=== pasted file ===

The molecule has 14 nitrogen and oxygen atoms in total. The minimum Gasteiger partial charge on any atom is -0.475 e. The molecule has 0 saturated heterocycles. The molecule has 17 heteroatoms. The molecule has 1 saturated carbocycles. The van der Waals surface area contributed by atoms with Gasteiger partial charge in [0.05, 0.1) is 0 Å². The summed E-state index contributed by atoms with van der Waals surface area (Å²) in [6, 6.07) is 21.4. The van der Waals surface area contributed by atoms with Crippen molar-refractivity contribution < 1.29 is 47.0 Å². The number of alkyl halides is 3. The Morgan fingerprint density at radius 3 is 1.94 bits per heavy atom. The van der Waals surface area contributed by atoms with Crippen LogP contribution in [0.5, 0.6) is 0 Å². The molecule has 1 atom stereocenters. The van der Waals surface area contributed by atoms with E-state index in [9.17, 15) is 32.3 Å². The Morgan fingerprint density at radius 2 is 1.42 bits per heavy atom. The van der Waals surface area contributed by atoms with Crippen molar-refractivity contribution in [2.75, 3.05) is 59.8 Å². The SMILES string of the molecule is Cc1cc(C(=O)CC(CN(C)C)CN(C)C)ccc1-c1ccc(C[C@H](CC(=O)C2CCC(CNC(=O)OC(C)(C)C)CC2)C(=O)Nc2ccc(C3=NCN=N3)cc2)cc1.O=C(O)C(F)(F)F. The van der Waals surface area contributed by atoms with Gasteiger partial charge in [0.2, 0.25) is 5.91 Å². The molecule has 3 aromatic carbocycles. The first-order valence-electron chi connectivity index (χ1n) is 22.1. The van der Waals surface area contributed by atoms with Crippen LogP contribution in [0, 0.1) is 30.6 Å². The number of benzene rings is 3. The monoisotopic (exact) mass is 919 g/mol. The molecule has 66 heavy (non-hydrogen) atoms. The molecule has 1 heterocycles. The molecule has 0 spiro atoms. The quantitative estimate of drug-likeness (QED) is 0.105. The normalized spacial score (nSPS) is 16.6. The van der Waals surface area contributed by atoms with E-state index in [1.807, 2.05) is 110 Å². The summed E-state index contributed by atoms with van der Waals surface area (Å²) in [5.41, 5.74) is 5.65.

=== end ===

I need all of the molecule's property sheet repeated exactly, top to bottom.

The molecule has 14 nitrogen and oxygen atoms in total. The minimum Gasteiger partial charge on any atom is -0.475 e. The molecule has 0 saturated heterocycles. The molecule has 17 heteroatoms. The molecule has 1 saturated carbocycles. The van der Waals surface area contributed by atoms with Gasteiger partial charge in [0.05, 0.1) is 0 Å². The summed E-state index contributed by atoms with van der Waals surface area (Å²) in [6, 6.07) is 21.4. The van der Waals surface area contributed by atoms with Crippen molar-refractivity contribution < 1.29 is 47.0 Å². The number of alkyl halides is 3. The Morgan fingerprint density at radius 3 is 1.94 bits per heavy atom. The van der Waals surface area contributed by atoms with Crippen LogP contribution in [0.5, 0.6) is 0 Å². The molecule has 1 atom stereocenters. The van der Waals surface area contributed by atoms with E-state index in [9.17, 15) is 32.3 Å². The Morgan fingerprint density at radius 2 is 1.42 bits per heavy atom. The van der Waals surface area contributed by atoms with Crippen molar-refractivity contribution in [2.75, 3.05) is 59.8 Å². The SMILES string of the molecule is Cc1cc(C(=O)CC(CN(C)C)CN(C)C)ccc1-c1ccc(C[C@H](CC(=O)C2CCC(CNC(=O)OC(C)(C)C)CC2)C(=O)Nc2ccc(C3=NCN=N3)cc2)cc1.O=C(O)C(F)(F)F. The van der Waals surface area contributed by atoms with Gasteiger partial charge in [0.2, 0.25) is 5.91 Å². The molecule has 3 aromatic carbocycles. The first-order valence-electron chi connectivity index (χ1n) is 22.1. The van der Waals surface area contributed by atoms with Crippen LogP contribution in [0, 0.1) is 30.6 Å². The number of benzene rings is 3. The monoisotopic (exact) mass is 919 g/mol. The molecule has 66 heavy (non-hydrogen) atoms. The molecule has 1 heterocycles. The molecule has 0 spiro atoms. The quantitative estimate of drug-likeness (QED) is 0.105. The normalized spacial score (nSPS) is 16.6. The van der Waals surface area contributed by atoms with E-state index in [1.807, 2.05) is 110 Å². The summed E-state index contributed by atoms with van der Waals surface area (Å²) in [5.41, 5.74) is 5.65.